Reviewed by Richard Lane.
September 2018

With music by Andrew Lloyd Webber and lyrics by Charles Hart, The Phantom of the Opera is the G & S Society’s current production of the longest- running show in Broadway history.

Enormously experienced director David Sinclair, has produced a show which from the opening auction scene, intrigues the audience as it opens out into into a dazzling theatrical event.

The central plot in its simplest form, involves the beautiful soprano Christine Daae’s (Serena Martino-Williams) almost fatalistic obsession with with a mysterious, dark and brooding composer, The Phantom of the Opera (Adam Goodburn) who is a horribly disfigured musical spirit, living in the subterranean labyrinth beneath the Paris Opera House. Christine is in love with tenor Raoul, Vicomte de Chagny (Jared Frost).

This production is a tribute also to Musical director Jillian Gulliver who achieved a theatrical ambition to do this show, which includes the now-famous hits such as The Music of the Night and All I Ask of You.

Director Sinclair also designed the set which underwent many changes,( performed slickly) from the dark, foreboding opening scene to the underground bowels of the Paris Opera Theatre, home to the Phantom.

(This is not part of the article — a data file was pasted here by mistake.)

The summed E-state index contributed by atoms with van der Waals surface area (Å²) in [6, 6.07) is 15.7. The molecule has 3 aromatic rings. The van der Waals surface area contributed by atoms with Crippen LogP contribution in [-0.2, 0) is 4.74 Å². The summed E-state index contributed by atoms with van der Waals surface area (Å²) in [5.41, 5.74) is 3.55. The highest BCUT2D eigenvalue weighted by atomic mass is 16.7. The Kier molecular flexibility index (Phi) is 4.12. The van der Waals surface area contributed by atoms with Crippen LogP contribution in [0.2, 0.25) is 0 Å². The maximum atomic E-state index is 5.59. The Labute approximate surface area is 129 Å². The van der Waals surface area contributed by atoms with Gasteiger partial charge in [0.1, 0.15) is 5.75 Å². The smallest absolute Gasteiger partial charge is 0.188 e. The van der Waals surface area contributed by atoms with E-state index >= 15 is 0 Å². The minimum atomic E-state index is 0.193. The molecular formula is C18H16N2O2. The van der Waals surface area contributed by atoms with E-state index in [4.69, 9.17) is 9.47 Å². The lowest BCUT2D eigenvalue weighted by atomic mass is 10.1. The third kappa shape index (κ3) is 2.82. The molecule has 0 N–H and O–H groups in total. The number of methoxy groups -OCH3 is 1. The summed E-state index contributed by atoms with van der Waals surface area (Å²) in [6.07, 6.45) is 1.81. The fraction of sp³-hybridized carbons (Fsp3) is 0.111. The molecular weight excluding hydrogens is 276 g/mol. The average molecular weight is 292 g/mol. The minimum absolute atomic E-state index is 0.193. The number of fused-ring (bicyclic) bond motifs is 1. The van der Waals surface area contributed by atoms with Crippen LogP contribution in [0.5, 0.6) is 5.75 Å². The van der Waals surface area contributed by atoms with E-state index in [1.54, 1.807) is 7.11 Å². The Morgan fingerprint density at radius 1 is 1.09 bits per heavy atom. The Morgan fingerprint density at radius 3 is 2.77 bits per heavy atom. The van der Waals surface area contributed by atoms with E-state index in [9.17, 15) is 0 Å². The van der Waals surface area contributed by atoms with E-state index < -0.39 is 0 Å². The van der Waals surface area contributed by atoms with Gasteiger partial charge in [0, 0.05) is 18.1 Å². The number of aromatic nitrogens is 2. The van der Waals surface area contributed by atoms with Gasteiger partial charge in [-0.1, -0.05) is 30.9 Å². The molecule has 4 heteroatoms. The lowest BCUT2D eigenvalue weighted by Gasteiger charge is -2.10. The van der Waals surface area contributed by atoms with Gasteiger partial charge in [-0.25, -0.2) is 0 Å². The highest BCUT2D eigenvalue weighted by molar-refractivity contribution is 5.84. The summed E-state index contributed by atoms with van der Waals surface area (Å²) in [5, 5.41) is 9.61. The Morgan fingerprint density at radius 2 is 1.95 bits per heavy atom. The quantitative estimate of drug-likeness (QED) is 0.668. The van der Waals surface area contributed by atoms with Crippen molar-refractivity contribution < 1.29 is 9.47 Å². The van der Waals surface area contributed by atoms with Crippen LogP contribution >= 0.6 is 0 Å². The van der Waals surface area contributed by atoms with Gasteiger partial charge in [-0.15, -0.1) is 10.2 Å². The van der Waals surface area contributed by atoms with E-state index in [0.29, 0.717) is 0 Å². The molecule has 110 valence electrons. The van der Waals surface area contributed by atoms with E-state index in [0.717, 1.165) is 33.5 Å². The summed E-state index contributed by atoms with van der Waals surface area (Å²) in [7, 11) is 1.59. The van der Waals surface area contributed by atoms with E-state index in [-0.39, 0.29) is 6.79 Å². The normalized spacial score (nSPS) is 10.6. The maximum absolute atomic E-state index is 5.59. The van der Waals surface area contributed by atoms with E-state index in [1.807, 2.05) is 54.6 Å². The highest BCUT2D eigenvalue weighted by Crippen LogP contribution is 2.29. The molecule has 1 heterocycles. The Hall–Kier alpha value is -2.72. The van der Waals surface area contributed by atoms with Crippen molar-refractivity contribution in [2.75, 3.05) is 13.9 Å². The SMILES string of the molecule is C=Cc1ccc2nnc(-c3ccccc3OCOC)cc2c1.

Technology played its part too in the design, for example, in the rather frightening scene in the mausoleum, where the Phantom threw flaming fireballs in mockery of Raoul.

The Ensemble were well- disciplined, and the ballet chorus under choreographer Jamie Jewell danced sweetly except for the occasional “first night nerves.”

Performances were excellent, with Adam Goodburn as the Phantom a standout. His powerful tenor, coped beautifully with the demands of Lloyd Webber’s difficult score and Serena Martino-Williams was delightful as the puzzled Christine,torn between her feelings for Raoul and her subjection to the Phantom. Jared Frost (Raoul)was steadfast in his love for Christine and there were many other good performances particularly David Visentin (M. Gilles Andre) and Rod Schultz(M.Richard Firmin) who worked well together as the two new theatre managers. Monique Hapgood was successful as the hapless and comical figure Carlotta, Kaylene Graham was a dignified Madame Giry, and as her daughter Meg, Jessica Muenchow was strong in her role.

From The Pirates of Penzance, The Mikado and Patience, to The Phantom of the Opera, the G&S Society has a hit on its hands. Bravo!

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